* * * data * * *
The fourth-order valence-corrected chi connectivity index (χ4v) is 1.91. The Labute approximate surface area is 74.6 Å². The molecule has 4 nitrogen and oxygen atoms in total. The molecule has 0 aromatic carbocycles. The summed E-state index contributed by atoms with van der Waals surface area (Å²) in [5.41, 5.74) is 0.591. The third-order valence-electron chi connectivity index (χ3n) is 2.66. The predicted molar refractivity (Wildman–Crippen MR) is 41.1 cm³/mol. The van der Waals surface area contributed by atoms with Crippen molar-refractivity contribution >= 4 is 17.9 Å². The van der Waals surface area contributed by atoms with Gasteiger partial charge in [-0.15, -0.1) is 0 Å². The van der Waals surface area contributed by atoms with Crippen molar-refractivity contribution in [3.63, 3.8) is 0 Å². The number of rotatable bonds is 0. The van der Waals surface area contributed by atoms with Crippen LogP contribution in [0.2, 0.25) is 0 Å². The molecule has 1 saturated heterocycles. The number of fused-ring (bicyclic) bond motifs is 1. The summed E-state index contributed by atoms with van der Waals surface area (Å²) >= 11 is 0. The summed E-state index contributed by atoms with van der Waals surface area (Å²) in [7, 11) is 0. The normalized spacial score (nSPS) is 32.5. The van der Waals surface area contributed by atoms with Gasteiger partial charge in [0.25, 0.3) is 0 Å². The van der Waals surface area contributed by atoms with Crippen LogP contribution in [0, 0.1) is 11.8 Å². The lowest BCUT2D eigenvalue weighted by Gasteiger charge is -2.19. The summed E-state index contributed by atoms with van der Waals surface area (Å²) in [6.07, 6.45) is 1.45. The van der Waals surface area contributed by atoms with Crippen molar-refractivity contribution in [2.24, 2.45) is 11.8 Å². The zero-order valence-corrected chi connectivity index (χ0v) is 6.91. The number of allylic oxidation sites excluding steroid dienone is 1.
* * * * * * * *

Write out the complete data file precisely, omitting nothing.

The fourth-order valence-corrected chi connectivity index (χ4v) is 1.91. The Labute approximate surface area is 74.6 Å². The molecule has 4 nitrogen and oxygen atoms in total. The molecule has 0 aromatic carbocycles. The summed E-state index contributed by atoms with van der Waals surface area (Å²) in [5.41, 5.74) is 0.591. The third-order valence-electron chi connectivity index (χ3n) is 2.66. The predicted molar refractivity (Wildman–Crippen MR) is 41.1 cm³/mol. The van der Waals surface area contributed by atoms with Crippen molar-refractivity contribution >= 4 is 17.9 Å². The van der Waals surface area contributed by atoms with Gasteiger partial charge in [-0.15, -0.1) is 0 Å². The van der Waals surface area contributed by atoms with Crippen molar-refractivity contribution in [3.63, 3.8) is 0 Å². The number of rotatable bonds is 0. The van der Waals surface area contributed by atoms with Crippen LogP contribution in [0.2, 0.25) is 0 Å². The molecule has 1 saturated heterocycles. The number of fused-ring (bicyclic) bond motifs is 1. The summed E-state index contributed by atoms with van der Waals surface area (Å²) >= 11 is 0. The summed E-state index contributed by atoms with van der Waals surface area (Å²) in [7, 11) is 0. The normalized spacial score (nSPS) is 32.5. The van der Waals surface area contributed by atoms with Gasteiger partial charge in [0.25, 0.3) is 0 Å². The van der Waals surface area contributed by atoms with Crippen LogP contribution in [0, 0.1) is 11.8 Å². The lowest BCUT2D eigenvalue weighted by Gasteiger charge is -2.19. The summed E-state index contributed by atoms with van der Waals surface area (Å²) in [6.07, 6.45) is 1.45. The van der Waals surface area contributed by atoms with Crippen molar-refractivity contribution in [2.24, 2.45) is 11.8 Å². The zero-order valence-corrected chi connectivity index (χ0v) is 6.91. The number of allylic oxidation sites excluding steroid dienone is 1.